By Jen Herrmann

The Fruit of the Spirit: Gentleness

A few years ago, when I was preparing to lead a Bible study on the fruit of the Spirit, I started by going through each one to try to recall what I had learned or read about it before.

When I got to gentleness, the only images that came to mind were cheesy Amish romance novels involving a young woman in a bonnet kneeling in a sunny field with the wind gently blowing. Try as I might, I couldn’t recall a single sermon, book, or conversation on the topic. So I knew I had some digging to do.

The Strength in Gentleness

It turns out that the Spirit does not produce in us an ability to look awesome in bonnets.

The word Paul uses for “gentleness” in Galatians 5:22-23 is prautes, which has the same root as the word Jesus uses to describe those who will inherit the earth in Matthew 5. It’s usually translated as “meek,” “mild,” or “gentle.” But Strong’s Greek Concordance says that the word “refers to exercising God’s strength under His control . . . demonstrating power without undue harshness. . . . The English term ‘meek’ often lacks this blend . . . of gentleness (reserve) and strength.”

Reserve and strength. Power and control. These are not words that come to mind when we think of gentleness.

But consider Jesus’ entrance into Jerusalem. In Matthew’s account of the incident, the author refers to Christ as a fulfillment of Zechariah’s prophecy: “See, your king comes to you, gentle and riding on a donkey, and on a colt, the foal of a donkey.”

The king of all kings appears—the most powerful figure Jerusalem has ever known—and the thunderclap entrance that he chooses is . . . gentleness. He could have come in accompanied by ten thousand trumpeting angels. He shows up on a donkey.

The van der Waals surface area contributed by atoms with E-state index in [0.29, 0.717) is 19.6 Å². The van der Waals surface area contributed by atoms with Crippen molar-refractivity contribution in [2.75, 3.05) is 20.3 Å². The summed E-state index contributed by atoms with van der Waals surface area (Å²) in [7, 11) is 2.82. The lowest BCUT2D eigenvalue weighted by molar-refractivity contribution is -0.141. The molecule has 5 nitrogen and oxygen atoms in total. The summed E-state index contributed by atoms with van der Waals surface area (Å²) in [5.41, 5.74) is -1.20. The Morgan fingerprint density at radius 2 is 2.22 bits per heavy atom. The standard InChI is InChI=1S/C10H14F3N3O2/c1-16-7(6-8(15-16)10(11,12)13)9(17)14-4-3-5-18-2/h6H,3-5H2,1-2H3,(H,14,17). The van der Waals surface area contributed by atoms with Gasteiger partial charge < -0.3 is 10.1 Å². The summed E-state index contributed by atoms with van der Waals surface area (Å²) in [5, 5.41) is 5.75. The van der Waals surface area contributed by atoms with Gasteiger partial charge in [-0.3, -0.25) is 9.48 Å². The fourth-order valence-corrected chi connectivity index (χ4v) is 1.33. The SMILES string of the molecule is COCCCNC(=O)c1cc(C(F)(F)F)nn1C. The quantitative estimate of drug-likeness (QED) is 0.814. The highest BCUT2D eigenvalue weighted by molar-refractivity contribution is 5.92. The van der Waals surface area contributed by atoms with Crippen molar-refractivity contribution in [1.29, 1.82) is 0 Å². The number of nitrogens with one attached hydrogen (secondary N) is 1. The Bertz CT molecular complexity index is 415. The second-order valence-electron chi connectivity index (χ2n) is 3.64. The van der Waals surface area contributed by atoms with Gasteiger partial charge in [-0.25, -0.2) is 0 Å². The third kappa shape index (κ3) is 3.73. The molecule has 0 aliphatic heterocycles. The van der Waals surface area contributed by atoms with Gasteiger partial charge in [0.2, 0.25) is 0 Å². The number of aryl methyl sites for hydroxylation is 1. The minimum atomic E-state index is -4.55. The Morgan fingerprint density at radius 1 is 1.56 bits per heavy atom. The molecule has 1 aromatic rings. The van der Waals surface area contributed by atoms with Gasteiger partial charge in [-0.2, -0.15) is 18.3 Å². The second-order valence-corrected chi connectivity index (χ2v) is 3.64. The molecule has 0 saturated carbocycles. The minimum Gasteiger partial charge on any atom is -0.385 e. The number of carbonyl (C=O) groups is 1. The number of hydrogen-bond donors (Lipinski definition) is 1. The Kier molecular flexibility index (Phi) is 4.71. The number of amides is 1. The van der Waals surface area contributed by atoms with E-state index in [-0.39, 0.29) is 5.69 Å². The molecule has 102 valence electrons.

Just after this entrance, he overturns the tables of cheaters in the temple. (Gentle?) Then he heals all of those who come to him. (Gentle.) Then he curses a fig tree. (Gentle????)

Yes, Jesus is gentle at all times. He is “gentle and humble in heart” (Matthew 11). Jesus has prautes, both in his cute baby face and later in his anger in the temple.

Gentleness, then, is not a relinquishing of strength. On the contrary, the Spirit is powerful, and we are given access to that power. Gentleness, meekness—prautes—is recognizing that we are not the source of power, but the instrument of it. And as that instrument, we are under God’s control. We are not to wield that power harshly or without purpose.

Growing in Gentleness

As I led the study on the fruit of the Spirit, I was convicted by the idea of gentleness more than by any other trait that Paul mentions in this Galatians passage.

This is partly because I am not a naturally gentle person. I tend to wield the gifts God has given me harshly, particularly when it comes to language. The desire to use language to gain social power had led me to do so at the expense of my friends too often.

So I did a sarcasm fast. I intentionally put that power back under God’s control, asking him to give me gentleness. And where I expected to feel awkward and humorless, I was instead able to see opportunities for sincerity and encouragement more clearly.

For me, prautes meant being unsarcastic. It might mean something different for you. Just don’t confuse it for bonnet-wearing dandelions. At its essence, it means recognizing that the Spirit is not only our power, but also the guide of our power. 

In what areas of your life is he asking you to let him be that guide?

Images by Matt Kirk.

Don't miss a post in our series on the fruit of the Spirit:




Jen Herrmann is a Massachusetts native and InterVarsity alumna.

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